10 Mistakes You Might be Making in Your Interviews

Dec 29, 2021

Last week, we hosted a members-only professional development webinar entitled, “Getting the Interview Right”. There, Kristal Thomas, owner of Express Employment Professionals, celebrated expert, and speaker delved into how to make a great first impression on your next interview.

Ultimately, every step of the interview process is a step on the road to marketing yourself. Creating a strong brand for yourself throughout the interviewing process starts with your resume and builds from there. It’s important to take the time to be thoughtful from the first step through the thank you note and it’ll make getting in front of the right people, for the right job, at the right time easier. By figuring out what you stand for and representing it in interviews (your brand), you’re more likely to find the right fit for your skills (your product).

Keep your personal brand strong by avoiding these common interview mistakes and critical errors in the interviewing process:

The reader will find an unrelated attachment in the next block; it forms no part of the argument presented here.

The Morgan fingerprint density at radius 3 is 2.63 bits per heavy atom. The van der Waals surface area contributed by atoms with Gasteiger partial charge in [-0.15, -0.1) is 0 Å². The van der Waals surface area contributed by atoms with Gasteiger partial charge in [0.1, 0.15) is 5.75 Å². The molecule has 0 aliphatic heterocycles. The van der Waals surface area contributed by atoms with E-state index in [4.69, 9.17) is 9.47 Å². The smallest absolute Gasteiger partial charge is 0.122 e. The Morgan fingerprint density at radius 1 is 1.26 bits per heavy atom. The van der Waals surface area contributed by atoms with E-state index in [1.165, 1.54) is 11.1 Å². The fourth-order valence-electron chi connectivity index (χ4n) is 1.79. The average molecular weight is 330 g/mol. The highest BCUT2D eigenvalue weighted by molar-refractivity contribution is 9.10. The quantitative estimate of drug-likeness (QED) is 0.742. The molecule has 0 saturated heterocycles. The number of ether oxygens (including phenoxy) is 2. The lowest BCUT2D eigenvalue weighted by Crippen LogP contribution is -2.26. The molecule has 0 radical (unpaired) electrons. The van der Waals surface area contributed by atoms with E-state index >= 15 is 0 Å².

Mistake #1: Not interviewing your interviewer

You may be the interviewee but candidates should remember that it’s not a one-way street. Just like they’re looking for the perfect candidate, you’re looking for the right fit as well.

HOW TO FIX IT: Have a standard set of questions you ask your interviewers to have an apples-for-apples comparison. Your questions should reveal the research you’ve done on the organization and the opportunity.

Mistake #2: Interviewing for too few jobs

Kristal recommends remembering that interviewing is a numbers game. “One of the biggest mistakes I see happen is that candidates just go after one job at a time.”

HOW TO FIX IT: Go after as many jobs as realistically possible at the same time. You’ll have better options if you cast a wider net.

Mistake #3: Lacking confidence

Too many people only apply for jobs that they feel 100% qualified for. The reality is that most interviewers are looking for a person who is the right balance of skills and attitude.

HOW TO FIX IT: Anything you’re 80% qualified for should be a no-brainer. If you perceive your skills to match approximately 50% of their requirements, explain in the cover letter why you’re still the right fit. Perhaps offer to start at the bottom and work your way up!